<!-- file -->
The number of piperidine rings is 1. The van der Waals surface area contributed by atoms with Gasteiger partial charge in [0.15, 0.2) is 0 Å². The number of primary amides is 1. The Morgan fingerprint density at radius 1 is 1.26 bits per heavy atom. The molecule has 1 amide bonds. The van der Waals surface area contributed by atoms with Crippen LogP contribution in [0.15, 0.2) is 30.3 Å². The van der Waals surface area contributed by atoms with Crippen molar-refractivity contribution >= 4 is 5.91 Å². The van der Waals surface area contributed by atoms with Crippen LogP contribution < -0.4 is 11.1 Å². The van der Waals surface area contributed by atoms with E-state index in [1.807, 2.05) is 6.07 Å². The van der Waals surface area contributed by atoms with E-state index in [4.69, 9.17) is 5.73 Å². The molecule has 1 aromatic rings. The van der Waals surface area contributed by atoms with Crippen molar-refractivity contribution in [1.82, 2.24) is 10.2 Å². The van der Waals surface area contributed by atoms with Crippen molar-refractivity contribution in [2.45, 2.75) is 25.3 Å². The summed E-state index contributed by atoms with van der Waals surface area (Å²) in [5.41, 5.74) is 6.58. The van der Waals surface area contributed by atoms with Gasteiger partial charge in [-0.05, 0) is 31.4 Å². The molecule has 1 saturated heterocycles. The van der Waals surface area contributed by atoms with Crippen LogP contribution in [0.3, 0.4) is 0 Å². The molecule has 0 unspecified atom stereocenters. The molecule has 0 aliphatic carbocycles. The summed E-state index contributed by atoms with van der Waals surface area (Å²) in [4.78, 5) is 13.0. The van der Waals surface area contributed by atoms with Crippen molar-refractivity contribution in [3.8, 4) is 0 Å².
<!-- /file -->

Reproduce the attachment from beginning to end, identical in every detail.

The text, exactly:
The number of piperidine rings is 1. The van der Waals surface area contributed by atoms with Gasteiger partial charge in [0.15, 0.2) is 0 Å². The number of primary amides is 1. The Morgan fingerprint density at radius 1 is 1.26 bits per heavy atom. The molecule has 1 amide bonds. The van der Waals surface area contributed by atoms with Crippen LogP contribution in [0.15, 0.2) is 30.3 Å². The van der Waals surface area contributed by atoms with Crippen molar-refractivity contribution >= 4 is 5.91 Å². The van der Waals surface area contributed by atoms with Crippen LogP contribution < -0.4 is 11.1 Å². The van der Waals surface area contributed by atoms with E-state index in [1.807, 2.05) is 6.07 Å². The van der Waals surface area contributed by atoms with E-state index in [4.69, 9.17) is 5.73 Å². The molecule has 1 aromatic rings. The van der Waals surface area contributed by atoms with Crippen molar-refractivity contribution in [1.82, 2.24) is 10.2 Å². The van der Waals surface area contributed by atoms with Crippen molar-refractivity contribution in [2.45, 2.75) is 25.3 Å². The summed E-state index contributed by atoms with van der Waals surface area (Å²) in [5.41, 5.74) is 6.58. The van der Waals surface area contributed by atoms with Gasteiger partial charge in [-0.05, 0) is 31.4 Å². The molecule has 1 saturated heterocycles. The van der Waals surface area contributed by atoms with Crippen LogP contribution in [0.3, 0.4) is 0 Å². The molecule has 0 unspecified atom stereocenters. The molecule has 0 aliphatic carbocycles. The summed E-state index contributed by atoms with van der Waals surface area (Å²) in [4.78, 5) is 13.0. The van der Waals surface area contributed by atoms with Crippen molar-refractivity contribution in [3.8, 4) is 0 Å².